Thursday, November 1, 2007

Dia de los Muertos

My Dia de los Muertos skull candle-holder and t-shirt.

Though I don't actively celebrate Dia de los Muertos (Day of the Dead), I like the idea of the holiday, to remember, honor, and communicate with the dead, rather than run screaming from them. In Mexico, and other countries that celebrate Day of the Dead, the holiday is for inviting the dead back for a day for food and drink, music and laughter, and maintaining the connection between the world of the living and the world of the dead. In contrast to other cultures in which the subject of death is avoided, Day of the Dead offers a whimsical view of death using humorous skeleton sculpture and paintings, poetry, special holiday foods, and festivities. Music is commonly represented in the skeleton artwork, but I am not familiar with specific Day of the Dead songs. Sol y Canto, a Latin American band that performs in the Boston area, talked and sang about the holiday on a recent WUMB broadcast, but I only heard a small portion of the show.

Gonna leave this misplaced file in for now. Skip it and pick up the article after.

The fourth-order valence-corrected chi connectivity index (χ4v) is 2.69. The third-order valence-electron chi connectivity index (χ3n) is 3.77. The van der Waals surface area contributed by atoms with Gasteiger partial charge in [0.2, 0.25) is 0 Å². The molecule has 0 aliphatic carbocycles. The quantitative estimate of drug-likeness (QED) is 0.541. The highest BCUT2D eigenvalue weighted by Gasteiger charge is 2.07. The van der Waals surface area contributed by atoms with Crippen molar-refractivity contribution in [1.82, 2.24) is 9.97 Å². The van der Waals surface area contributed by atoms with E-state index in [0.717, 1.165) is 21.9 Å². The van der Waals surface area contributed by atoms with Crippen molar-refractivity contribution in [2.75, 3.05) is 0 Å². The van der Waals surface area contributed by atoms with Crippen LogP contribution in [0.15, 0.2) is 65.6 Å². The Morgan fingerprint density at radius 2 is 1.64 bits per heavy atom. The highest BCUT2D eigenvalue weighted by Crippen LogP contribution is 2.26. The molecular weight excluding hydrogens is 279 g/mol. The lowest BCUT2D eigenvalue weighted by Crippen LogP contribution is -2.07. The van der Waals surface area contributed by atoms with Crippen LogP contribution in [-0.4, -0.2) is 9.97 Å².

The holiday does have its grisly aspects. According to Wikipedia, "in the pre-Hispanic era, it was common to keep skulls as trophies and display them during the rituals to symbolize death and rebirth." Now skulls are made of sugar and are made as a welcoming treat for both the returning dead and the living.

Because our family and extended family includes people from Chile, Ecuador, Colombia, El Salvador, and Guatamala, I feel a vague connection to this Mexican holiday. I used to produce a musical and educational Latin American Festival in Boston. I bought the t-shirt on a visit to Olvera Street in Los Angeles, while visiting relatives there. And, this year, I think I might honor my parents with a Day of the Dead remembrance, even though they were Irish and Hungarian. Hope yours is a good one, should you celebrate!


Marisa said...

Your parents were Irish and Hungarian? How weird, so were mine.
Synchronicity strikes again.

Maricello said...

Very interesting!